• Canon EOS 6D Mk2: 3-inch, vari-angle touchscreen LCD (1,040k-dot)
  • Canon EOS 5D Mk4: 3.2-inch fixed non-touch LCD (1,620k-dot)

The first major difference is with the screen. The 5D IV has the larger and higher-resolution panel, but the 6D II is the first full-frame Canon DSLR to offer a vari-angle touchscreen. That means more complex screen positioning and even touch-basedc control when in Live View mode.


  • Canon EOS 6D Mk2: Optical pentaprism, 100% field of view, 0.71x magnification
  • Canon EOS 5D Mk4: Optical pentaprism, 98% field of view, 0.71x magnification

If you’re non-plussed about a vari-angle screen because your eye will be almost permenantly fixed to the viewfinder then, well, the 5D IV is the better of the two. Although it offers the same magnification (and therefore physical size), the 5D IV delivers a what-you-see-is-what-you-get 100 per cent field of view – whereas the 6D II’s 98 per cent FoV means the outermost edge of the frame won’t be seen in preview, only in capture.


  • Canon EOS 6D Mk2: 26.2-megapixel full-frame sensor, Digic 7 processor
  • Canon EOS 5D Mk4: 30-megapixel full-frame sensor, Digic 6 processor

Another point that sits the two cameras a fair degree apart is their capture resolution. The 5D IV upped the ante to 30MP, around four million pixels more than the 6D II’s brand new 26.2MP sensor.

An interesting 5D IV feature is called Dual Pixel Raw – which enables minute re-focus abilities in post, if required, and which the 6D II lacks. That’s one of those “pro versus enthusiast” points.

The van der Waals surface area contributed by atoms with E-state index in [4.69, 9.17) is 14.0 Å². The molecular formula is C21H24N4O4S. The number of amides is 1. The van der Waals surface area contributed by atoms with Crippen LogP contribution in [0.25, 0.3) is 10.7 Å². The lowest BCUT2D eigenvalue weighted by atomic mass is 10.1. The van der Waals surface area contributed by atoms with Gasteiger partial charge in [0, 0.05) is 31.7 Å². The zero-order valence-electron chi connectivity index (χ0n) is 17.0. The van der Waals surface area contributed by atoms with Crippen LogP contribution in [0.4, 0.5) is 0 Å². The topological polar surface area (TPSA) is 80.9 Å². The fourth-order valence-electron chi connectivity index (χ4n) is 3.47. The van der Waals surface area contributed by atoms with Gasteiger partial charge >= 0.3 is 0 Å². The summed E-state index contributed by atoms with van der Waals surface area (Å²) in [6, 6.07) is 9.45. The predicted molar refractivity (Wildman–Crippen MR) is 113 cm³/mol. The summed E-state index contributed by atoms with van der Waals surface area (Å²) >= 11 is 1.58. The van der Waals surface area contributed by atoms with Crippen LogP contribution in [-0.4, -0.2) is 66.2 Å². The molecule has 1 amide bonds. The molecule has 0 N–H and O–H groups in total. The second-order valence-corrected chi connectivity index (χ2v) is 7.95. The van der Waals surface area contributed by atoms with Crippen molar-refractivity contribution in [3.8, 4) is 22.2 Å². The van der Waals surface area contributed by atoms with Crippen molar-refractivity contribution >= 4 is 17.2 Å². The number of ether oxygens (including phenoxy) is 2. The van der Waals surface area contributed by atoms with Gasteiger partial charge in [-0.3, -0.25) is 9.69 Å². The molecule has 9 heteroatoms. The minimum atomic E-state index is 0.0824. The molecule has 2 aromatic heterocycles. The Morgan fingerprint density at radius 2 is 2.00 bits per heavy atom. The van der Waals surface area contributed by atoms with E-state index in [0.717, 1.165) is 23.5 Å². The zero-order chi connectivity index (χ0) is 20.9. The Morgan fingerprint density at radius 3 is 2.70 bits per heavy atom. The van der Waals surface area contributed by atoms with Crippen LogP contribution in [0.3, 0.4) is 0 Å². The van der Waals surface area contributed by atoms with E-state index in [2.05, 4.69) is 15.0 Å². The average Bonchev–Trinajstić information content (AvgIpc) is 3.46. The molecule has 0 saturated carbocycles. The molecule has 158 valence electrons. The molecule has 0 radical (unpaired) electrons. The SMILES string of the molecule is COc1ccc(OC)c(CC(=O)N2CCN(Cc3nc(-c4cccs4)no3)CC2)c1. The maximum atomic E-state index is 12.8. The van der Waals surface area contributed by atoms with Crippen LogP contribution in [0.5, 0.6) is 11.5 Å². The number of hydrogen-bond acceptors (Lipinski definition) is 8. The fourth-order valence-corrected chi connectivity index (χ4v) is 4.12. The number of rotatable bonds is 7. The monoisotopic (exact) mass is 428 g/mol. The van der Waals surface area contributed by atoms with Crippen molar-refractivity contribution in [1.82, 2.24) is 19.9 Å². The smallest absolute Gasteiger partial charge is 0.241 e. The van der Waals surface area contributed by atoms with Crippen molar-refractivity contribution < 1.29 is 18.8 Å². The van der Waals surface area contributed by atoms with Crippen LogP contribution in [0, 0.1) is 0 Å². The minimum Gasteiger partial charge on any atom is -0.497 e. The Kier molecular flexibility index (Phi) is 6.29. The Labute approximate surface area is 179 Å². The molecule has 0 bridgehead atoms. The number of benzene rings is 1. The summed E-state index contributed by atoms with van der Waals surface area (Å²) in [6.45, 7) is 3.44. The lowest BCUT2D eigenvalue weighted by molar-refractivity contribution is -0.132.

• Canon EOS 6D Mk2: 45 point AF system (all cross-type)
  • Canon EOS 5D Mk4: 61 point AF system (41 cross-type)
  • Both: Dual Pixel CMOS AF for fast Live View autofocus
  • Canon EOS 6D Mk2: 6.5fps burst mode (full resolution)
  • Canon EOS 5D Mk4: 7fps burst mode (full resolution)

Despite the 6D II equipping the latest Digic 7 processor, it’s not technically faster than the 5D IV. Its 6.5fps burst mode is pipped by the 5D IV’s 7fps burst mode – the latter being all the more impressive when considering the higher resolution proposition.

The focus systems are different too: the 61-point system of the 5D IV is considered as more pro than the 45-point system of the 6D II (despite the latter having more cross-type points overall). In the 5D you’ll find adjustable shooting cases for focus tracking, allowing for the tailoring of how the camera reacts depending on subject movement, direction, speed and so forth.